Here is an extremely simplified explanation of how indirect, economic impact jobs are measured using RIMS II: An economist inputs three factors – the industry, the region, and the dollar amount – into the economic model. Let’s say, for example, the EB-5 project at hand is a hotel construction in New York. The construction costs are estimated at $20 million dollars (not including the cost of land). By using the three known variables – the industry (non-residential construction), the region (New York) and the investment amount ($20 million) the economic report will tell us that based on the RIMS II employment multiplier for this region, the EB-5 project, once completed, will create 187 jobs
At the I-526 petition stage of a Regional Center EB-5 investment, the investor needs to submit an EB-5 economic report that outlines the number of jobs that this project is expected to create. And, just like in the Direct EB-5 scenario, the USCIS looks to see if the job projections are based on reasonable and verifiable assumptions. The main difference between the Direct EB-5 and the Regional Center EB-5 comes at the I-829 stage. In a Direct EB-5, the investor provides the USCIS with the payroll and tax records to show job creation. But how do we show that 187 jobs were created in the $20 million hotel example? When counting indirect jobs, we are not counting the construction workers who built the hotel or the staff employed by the hotel – remember, these are real people, hence direct jobs. In the EB-5 Economic Report we said that based on a reasonable economic model accepted by the USCIS, $20 million spent on construction in New York will create 187 jobs and once the USCIS agreed, the individual investor’s I-526 will be approved. Accordingly, at the I-829 PROVE stage, we are not showing actual job creation; rather, the investor needs to show that $20 million was in fact spent on construction in New York as set forth in the original business plan. To prove this you would submit invoices of the construction expenditure, pictures of the construction in progress, and the completed hotel, etc. Once the USCIS is comfortable that the project in fact did what it said it would do at the I-526 stage, the jobs in the economic report will be deemed to have been created. In other words, if the project spent $20 million on construction in New York, the USCIS will deem the 187 jobs to have been created as a result of the spending. And, if because of delays the project is only half done so only $10 million has been spent? Then, only one-half of the 187 jobs, so only 93 jobs will be deemed to have been created.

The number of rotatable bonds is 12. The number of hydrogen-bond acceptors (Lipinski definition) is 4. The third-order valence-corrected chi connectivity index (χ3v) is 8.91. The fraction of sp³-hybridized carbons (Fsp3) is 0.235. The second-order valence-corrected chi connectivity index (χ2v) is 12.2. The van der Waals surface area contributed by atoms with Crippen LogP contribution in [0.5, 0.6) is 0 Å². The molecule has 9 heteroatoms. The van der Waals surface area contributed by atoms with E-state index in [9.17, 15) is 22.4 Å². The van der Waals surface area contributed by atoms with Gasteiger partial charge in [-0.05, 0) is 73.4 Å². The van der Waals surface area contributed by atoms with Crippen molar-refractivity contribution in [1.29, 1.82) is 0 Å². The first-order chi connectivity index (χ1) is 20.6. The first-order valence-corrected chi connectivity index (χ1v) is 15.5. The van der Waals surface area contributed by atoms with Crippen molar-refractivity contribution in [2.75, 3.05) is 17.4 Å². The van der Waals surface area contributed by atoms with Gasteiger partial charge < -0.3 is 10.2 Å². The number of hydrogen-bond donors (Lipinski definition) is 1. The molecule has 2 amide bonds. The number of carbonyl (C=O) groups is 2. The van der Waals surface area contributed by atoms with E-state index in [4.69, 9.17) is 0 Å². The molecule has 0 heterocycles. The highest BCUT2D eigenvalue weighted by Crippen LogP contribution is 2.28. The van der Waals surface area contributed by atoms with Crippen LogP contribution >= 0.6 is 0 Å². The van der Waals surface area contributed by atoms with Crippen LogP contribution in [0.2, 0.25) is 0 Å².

And, because any given project will have more indirect, economic impact jobs than direct jobs, the Regional Center EB-5 program makes it possible for qualified U.S. businesses to get more investment than through the Direct EB-5. To use the example above, a $20 million hotel somewhere in New York City that is not Manhattan would probably get you a 100-room outfit. Think of a Marriot Residence Inn near one of the airports. How many full-time workers would such a hotel hire? I would say, no more than 40 maximum. (Front desk staff for 24 hours, room service, housekeeping, etc.) That means 4 EB-5 investors could invest $500,000 each and the project job numbers allows you to raise $2 million total. Compare that to 187 jobs – that means 18 EB-5 investors could claim 10 jobs each, and at $500,000 each, the hotel project could raise a total of $9 million. This is the effect of indirect job counting through Regional Centers.
So the answer to the question of “How do you count indirect jobs?” is that you show the economic impact of the project according to what you promised to do at the I-526 stage and the indirect jobs will be deemed to have been created by virtue of the kept promise.
One EB-5 investment will qualify the main investor, the investor’s spouse, and their unmarried children under the age of 21 to immigration together to the United States. And as long as you make the investment and file the I-526 immigration petition before your child turns 21, your child will qualify to immigration with you. (Once the I-526 is approved, you must file for Adjustment of Status or apply for consular processing within one-year of the approval.)
However, this only holds true for non-Chinese investors. As of May 1, 2015, EB-5 visas for people born in China has backlogged. So if you were born in China please read our article on the Chinese visa backlog (a/k/a retrogression – although this is technically not correct) and the age-out issue of children born in China.